THE ScotWind partnership has announced it is to establish a £10 million education, research and community benefit fund.
Made up of SSE Renewables; Japanese conglomerate, Marunbeni Corporation; and Danish fund management firm, Copenhagen Infrastructure Partners (CIP), the partnership ‘eagerly’ awaits the result of the Crown Estate Scotland’s seabed leasing process, which is expected to come in January 2022.
The firms said the £10 million fund will be provided, should their bid for the leasing of areas of Scotland’s seabed be successful.
It would look to support research into enabling initiatives to aid consenting processes and help unlock the potential of Scotland’s offshore wind sector, as well as promoting STEM learning and apprenticeships to help inspire and train the skilled people needed to deliver projects.
The fund would be in addition to the £100 million fund already announced by the partnership in September to directly invest in companies in the Scottish supply chain, should the partnership’s ScotWind bids be successful. The supply chain fund would support new entrants to the sector and allow those already established to upscale their facilities to increase their competitiveness.
Paul Cooley, director of capital projects for SSE Renewables, said, “This additional £10m commitment from our ScotWind partnership shows that SSE Renewables and our partners are willing to put our money where our mouth is to provide an important boost to Scotland’s education, research and community benefit from the country’s next generation of offshore wind farms. This funding programme will be able to advance the development of key skills for our industry by promoting STEM careers in schools and supporting apprenticeship programmes, support research to help Scotland’s renewable ambitions thrive, and provide much-needed funding to help improve the welfare of communities.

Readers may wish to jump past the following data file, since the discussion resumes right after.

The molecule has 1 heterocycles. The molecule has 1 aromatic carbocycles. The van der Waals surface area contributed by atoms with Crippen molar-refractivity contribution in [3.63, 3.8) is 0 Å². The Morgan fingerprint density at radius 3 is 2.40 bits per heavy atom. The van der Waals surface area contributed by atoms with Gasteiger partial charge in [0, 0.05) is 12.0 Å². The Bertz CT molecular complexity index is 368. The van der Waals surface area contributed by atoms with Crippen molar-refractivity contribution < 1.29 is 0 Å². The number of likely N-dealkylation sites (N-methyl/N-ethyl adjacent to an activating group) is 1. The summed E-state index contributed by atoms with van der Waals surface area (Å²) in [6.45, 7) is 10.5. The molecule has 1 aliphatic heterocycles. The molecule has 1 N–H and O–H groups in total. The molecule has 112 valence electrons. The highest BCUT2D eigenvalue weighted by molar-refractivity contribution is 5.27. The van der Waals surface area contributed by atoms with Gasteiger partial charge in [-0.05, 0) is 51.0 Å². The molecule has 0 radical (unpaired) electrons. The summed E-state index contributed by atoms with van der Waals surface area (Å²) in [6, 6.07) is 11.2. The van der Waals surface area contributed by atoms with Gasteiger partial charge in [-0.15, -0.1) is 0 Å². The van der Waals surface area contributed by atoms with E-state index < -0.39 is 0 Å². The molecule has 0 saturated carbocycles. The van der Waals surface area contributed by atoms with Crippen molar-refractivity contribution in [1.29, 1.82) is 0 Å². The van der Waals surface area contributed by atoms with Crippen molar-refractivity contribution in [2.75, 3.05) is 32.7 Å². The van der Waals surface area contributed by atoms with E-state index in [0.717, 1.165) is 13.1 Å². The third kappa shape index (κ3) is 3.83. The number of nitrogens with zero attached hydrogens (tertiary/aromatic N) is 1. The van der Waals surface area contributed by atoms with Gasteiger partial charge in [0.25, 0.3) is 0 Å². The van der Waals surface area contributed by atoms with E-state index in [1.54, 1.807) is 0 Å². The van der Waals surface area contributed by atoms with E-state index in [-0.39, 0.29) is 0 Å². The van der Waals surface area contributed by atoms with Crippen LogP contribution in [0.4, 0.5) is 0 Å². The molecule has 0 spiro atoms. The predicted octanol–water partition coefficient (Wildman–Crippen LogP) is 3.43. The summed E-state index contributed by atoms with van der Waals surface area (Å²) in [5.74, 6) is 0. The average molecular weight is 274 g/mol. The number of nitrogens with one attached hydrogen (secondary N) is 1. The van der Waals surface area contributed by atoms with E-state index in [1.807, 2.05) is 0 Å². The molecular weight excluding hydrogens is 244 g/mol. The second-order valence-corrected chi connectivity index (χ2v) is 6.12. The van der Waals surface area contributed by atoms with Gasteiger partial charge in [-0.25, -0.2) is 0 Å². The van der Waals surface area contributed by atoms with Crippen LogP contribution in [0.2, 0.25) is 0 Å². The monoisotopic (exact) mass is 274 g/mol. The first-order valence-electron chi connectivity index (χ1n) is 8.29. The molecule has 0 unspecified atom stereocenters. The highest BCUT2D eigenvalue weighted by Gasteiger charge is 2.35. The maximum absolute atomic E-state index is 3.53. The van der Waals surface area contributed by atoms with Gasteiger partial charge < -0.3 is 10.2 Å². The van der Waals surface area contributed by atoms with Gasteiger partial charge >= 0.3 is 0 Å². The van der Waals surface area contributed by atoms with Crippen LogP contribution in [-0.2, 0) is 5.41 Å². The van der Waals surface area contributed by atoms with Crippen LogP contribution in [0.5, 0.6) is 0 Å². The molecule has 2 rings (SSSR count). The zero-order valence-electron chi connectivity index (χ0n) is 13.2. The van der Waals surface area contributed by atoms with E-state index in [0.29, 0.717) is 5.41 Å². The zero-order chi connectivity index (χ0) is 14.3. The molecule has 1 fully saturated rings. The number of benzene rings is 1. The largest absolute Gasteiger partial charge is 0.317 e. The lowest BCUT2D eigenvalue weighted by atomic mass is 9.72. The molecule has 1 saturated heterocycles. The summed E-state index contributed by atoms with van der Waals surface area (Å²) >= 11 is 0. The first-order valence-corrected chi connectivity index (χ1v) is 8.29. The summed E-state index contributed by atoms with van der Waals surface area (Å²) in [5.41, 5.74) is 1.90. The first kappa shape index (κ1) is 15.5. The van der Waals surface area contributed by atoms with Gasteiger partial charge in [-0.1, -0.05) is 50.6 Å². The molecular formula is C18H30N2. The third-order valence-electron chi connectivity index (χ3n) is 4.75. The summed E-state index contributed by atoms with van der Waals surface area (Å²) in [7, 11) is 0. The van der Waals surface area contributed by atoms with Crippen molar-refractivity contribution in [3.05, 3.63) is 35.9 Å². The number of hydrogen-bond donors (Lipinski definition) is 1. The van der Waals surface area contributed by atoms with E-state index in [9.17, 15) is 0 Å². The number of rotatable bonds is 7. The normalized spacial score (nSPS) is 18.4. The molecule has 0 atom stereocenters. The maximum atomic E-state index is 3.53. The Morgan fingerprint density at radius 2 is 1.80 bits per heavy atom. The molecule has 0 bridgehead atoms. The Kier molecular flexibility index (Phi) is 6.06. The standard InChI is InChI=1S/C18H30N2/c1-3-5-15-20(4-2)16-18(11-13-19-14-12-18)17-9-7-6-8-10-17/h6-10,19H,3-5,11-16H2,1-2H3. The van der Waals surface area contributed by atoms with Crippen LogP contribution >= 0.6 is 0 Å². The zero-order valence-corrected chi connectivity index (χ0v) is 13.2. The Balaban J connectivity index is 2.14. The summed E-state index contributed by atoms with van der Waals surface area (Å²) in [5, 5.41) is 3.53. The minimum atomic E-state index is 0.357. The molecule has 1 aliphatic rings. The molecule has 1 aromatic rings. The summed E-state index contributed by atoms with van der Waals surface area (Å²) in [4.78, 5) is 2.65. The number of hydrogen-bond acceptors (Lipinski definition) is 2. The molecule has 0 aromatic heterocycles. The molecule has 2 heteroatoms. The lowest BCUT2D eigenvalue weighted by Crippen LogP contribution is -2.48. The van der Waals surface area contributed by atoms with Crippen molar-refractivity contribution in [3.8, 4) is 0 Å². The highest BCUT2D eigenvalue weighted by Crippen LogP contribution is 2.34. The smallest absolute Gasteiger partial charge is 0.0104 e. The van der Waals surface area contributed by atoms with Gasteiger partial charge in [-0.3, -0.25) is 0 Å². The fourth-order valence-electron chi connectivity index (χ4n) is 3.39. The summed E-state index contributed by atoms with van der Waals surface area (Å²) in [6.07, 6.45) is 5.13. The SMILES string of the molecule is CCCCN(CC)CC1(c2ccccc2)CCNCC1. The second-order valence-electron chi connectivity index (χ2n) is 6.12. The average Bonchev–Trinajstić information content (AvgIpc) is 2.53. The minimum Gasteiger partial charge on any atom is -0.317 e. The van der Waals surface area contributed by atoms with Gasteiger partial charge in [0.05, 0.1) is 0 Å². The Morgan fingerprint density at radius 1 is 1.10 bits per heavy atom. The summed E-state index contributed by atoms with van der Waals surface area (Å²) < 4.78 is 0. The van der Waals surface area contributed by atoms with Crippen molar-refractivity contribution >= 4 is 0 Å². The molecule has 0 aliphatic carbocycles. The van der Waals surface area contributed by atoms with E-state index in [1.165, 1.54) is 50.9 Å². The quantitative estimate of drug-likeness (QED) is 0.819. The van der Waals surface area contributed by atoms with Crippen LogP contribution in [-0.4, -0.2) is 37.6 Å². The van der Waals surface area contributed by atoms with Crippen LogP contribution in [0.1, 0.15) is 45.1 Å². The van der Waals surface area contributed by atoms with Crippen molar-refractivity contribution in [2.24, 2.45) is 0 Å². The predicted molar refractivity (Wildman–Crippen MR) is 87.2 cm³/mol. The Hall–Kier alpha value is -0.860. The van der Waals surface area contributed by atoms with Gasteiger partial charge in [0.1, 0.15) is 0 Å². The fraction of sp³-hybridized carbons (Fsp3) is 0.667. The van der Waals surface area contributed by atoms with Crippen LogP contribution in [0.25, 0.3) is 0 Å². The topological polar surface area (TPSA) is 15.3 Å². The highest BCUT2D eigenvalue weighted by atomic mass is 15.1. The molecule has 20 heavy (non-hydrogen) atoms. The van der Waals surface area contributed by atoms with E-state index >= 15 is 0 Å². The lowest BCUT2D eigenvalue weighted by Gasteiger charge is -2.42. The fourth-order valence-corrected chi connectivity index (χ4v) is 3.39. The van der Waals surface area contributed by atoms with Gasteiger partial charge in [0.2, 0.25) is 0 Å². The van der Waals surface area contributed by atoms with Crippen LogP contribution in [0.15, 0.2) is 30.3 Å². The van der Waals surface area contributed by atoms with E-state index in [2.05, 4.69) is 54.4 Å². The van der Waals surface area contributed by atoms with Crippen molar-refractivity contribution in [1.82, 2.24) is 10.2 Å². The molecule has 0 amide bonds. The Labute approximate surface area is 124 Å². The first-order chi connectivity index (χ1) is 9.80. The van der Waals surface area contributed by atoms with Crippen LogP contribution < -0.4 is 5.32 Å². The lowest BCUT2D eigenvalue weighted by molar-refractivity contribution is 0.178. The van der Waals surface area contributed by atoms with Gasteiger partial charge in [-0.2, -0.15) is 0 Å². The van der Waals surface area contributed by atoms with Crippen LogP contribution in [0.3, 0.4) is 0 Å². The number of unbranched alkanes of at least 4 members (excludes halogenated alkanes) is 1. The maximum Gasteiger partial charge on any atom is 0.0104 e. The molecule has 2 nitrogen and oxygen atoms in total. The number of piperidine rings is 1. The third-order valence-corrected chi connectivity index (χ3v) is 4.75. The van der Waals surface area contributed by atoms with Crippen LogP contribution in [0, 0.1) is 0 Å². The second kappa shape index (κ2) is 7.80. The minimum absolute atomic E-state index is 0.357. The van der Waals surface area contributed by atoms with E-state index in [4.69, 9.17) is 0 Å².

“We will draw on our local knowledge allied to our global experience to ensure this funding can deliver optimum value for all stakeholders. This includes building on our existing memorandum of understanding with University of Highlands and Islands to work with them to develop skills, employability and research activity that will deliver meaningful and long-lasting benefits to Scotland.”